Hardware Secrets

Home | Camera | Case | CE | Cooling | CPU | Input | Memory | Mobile | Motherboard | Networking | Power | Storage | Video | Other
Content
Articles
Editorial
First Look
Gabriel’s Blog
News
Reviews
Tutorials
Main Menu
About Us
Awarded Products
Datasheets
Dictionary
Download
Drivers
Facebook
Forums
Links
Manufacturer Finder
Newsletter
On The Web
RSS Feed
Test Your Skills
Twitter
Newsletter
Subscribe today!
Search



Recommended
Upgrading and Repairing PCs (21st Edition)
Upgrading and Repairing PCs (21st Edition), by Scott Mueller (Que Publishing), starting at $33.88
Home » CPU
Inside the Intel Sandy Bridge Microarchitecture
Author: Gabriel Torres
Type: Tutorials Last Updated: December 30, 2010
Page: 6 of 6
The Integrated Graphics Engine

The graphics processor integrated in Sandy Bridge-based processors will have a DirectX 10.1 engine. As explained in the first page of this tutorial, it will be available in the same silicon chip as the rest of the CPU, instead of being available at a separate chip but “glued” together with the CPU inside the same package.

In Figure 8, you have an overall look at the Sandy Bridge graphics processor.

Sandy Bridge
click to enlarge
Figure 8: Sandy Bridge graphics processor

The number of execution units (“processors”) will depend on the CPU (e.g. Core i5 CPUs will have more execution units than Core i3 parts). Sandy Bridge processors can have up to 12 graphics execution units.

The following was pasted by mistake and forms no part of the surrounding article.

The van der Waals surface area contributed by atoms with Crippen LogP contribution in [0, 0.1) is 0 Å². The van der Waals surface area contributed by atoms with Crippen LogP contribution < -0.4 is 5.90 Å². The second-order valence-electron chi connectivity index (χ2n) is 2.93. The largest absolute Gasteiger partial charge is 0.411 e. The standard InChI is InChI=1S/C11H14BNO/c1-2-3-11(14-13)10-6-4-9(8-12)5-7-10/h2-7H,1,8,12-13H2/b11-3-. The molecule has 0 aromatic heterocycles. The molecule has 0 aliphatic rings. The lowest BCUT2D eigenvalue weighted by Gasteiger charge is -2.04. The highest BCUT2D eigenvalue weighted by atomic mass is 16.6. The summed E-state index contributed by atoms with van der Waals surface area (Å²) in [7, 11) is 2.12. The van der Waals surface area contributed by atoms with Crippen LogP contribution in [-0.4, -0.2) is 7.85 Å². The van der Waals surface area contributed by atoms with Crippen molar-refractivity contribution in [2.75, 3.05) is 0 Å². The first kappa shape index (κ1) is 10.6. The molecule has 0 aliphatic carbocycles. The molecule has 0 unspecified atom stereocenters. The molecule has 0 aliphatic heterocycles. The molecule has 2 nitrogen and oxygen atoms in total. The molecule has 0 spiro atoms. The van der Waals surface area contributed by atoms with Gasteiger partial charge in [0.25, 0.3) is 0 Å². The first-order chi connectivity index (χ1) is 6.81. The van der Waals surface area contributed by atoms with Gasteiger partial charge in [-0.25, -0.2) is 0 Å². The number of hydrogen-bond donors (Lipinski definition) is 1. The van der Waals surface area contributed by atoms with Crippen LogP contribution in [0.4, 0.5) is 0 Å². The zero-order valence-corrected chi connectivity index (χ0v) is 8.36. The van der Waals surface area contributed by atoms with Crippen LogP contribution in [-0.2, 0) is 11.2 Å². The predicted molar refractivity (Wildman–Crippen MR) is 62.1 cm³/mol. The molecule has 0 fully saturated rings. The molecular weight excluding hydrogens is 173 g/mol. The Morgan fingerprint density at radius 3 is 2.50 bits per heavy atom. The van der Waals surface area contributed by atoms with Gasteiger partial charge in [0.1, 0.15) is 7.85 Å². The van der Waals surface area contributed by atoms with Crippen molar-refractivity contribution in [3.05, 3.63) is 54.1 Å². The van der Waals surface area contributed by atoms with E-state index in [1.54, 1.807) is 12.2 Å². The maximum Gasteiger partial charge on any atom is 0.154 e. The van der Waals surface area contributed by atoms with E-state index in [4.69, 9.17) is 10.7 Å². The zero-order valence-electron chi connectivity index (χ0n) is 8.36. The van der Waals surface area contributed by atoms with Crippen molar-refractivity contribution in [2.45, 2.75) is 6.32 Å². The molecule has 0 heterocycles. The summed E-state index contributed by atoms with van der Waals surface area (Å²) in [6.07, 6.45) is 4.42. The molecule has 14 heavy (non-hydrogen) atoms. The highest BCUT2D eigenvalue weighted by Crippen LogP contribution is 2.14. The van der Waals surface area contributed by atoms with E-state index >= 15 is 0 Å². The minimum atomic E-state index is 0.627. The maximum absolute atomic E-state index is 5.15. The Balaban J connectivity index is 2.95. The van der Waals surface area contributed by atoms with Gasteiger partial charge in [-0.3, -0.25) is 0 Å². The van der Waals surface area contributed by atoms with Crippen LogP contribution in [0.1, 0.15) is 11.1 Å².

If you pay close attention in Figure 8, you will see that “Display” and “Graphics” are in separate parts of the CPU. This can be read as “2D” and “3D,” and helps the CPU to save energy by turning off the graphics processor when you are not playing games.

Another important innovation is that the graphics engine can use the Last Level Cache (LLC, formerly known as L3 memory cache) to store data, especially textures. This improves 3D performance, as the graphics engine doesn’t need to go to the RAM to fetch for data, it can load data directly from the cache (if it is already there, of course).

« Previous |  Page 6 of 6
Print Version | Send to Friend | Bookmark Article | Comments (6)

Related Content
  • ECS H67H2-M Motherboard
  • Biostar TP67XE Motherboard
  • Core i5-2500K vs. Phenom II X4 975 BE CPU Review
  • Core i7-2600K CPU Review
  • ECS H67H2-I Motherboard

  • RSSLatest News
    LUXA2 Releases New P1-PRO Battery Power Pack
    October 1, 2013 - 7:23 AM PST
    MSI unveils GP70 and GP60 Laptops
    September 30, 2013 - 7:23 AM PST
    AMD Unveils Next-Generation Radeon Graphics Cards
    September 27, 2013 - 5:33 AM PST
    Genius Introduces Energy Mouse in North America
    September 27, 2013 - 5:32 AM PST
    Apple Updates iMac
    September 25, 2013 - 5:27 AM PST
    .:: More News ::.




    2004-13, Hardware Secrets, LLC. All rights reserved.
    Advertising | Legal Information | Privacy Policy
    All times are Pacific Standard Time (PST, GMT -08:00)